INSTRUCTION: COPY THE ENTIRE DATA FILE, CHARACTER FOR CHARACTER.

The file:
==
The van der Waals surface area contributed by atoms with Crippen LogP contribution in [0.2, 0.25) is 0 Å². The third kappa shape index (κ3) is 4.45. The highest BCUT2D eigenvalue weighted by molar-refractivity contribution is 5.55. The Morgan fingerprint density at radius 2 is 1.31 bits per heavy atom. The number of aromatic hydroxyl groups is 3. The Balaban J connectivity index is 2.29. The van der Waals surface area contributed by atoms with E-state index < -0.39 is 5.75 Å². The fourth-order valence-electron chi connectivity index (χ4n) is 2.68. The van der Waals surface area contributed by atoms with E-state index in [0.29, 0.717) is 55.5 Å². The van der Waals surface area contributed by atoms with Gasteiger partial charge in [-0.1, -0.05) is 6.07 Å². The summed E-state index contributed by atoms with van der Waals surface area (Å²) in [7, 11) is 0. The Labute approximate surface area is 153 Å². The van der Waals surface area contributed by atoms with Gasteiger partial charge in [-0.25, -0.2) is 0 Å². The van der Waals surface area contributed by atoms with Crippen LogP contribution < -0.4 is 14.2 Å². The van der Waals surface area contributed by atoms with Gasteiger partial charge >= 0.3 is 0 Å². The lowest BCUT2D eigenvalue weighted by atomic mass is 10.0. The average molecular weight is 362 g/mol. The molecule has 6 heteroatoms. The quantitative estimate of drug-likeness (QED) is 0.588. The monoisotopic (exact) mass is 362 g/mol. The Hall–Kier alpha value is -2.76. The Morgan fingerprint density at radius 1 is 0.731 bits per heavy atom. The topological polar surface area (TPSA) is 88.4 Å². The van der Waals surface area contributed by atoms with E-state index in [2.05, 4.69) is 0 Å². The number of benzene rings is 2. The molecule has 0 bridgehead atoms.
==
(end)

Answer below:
The van der Waals surface area contributed by atoms with Crippen LogP contribution in [0.2, 0.25) is 0 Å². The third kappa shape index (κ3) is 4.45. The highest BCUT2D eigenvalue weighted by molar-refractivity contribution is 5.55. The Morgan fingerprint density at radius 2 is 1.31 bits per heavy atom. The number of aromatic hydroxyl groups is 3. The Balaban J connectivity index is 2.29. The van der Waals surface area contributed by atoms with E-state index < -0.39 is 5.75 Å². The fourth-order valence-electron chi connectivity index (χ4n) is 2.68. The van der Waals surface area contributed by atoms with E-state index in [0.29, 0.717) is 55.5 Å². The van der Waals surface area contributed by atoms with Gasteiger partial charge in [-0.1, -0.05) is 6.07 Å². The summed E-state index contributed by atoms with van der Waals surface area (Å²) in [7, 11) is 0. The Labute approximate surface area is 153 Å². The van der Waals surface area contributed by atoms with Gasteiger partial charge in [-0.25, -0.2) is 0 Å². The van der Waals surface area contributed by atoms with Crippen LogP contribution < -0.4 is 14.2 Å². The van der Waals surface area contributed by atoms with Gasteiger partial charge >= 0.3 is 0 Å². The lowest BCUT2D eigenvalue weighted by atomic mass is 10.0. The average molecular weight is 362 g/mol. The molecule has 6 heteroatoms. The quantitative estimate of drug-likeness (QED) is 0.588. The monoisotopic (exact) mass is 362 g/mol. The Hall–Kier alpha value is -2.76. The Morgan fingerprint density at radius 1 is 0.731 bits per heavy atom. The topological polar surface area (TPSA) is 88.4 Å². The van der Waals surface area contributed by atoms with E-state index in [2.05, 4.69) is 0 Å². The number of benzene rings is 2. The molecule has 0 bridgehead atoms.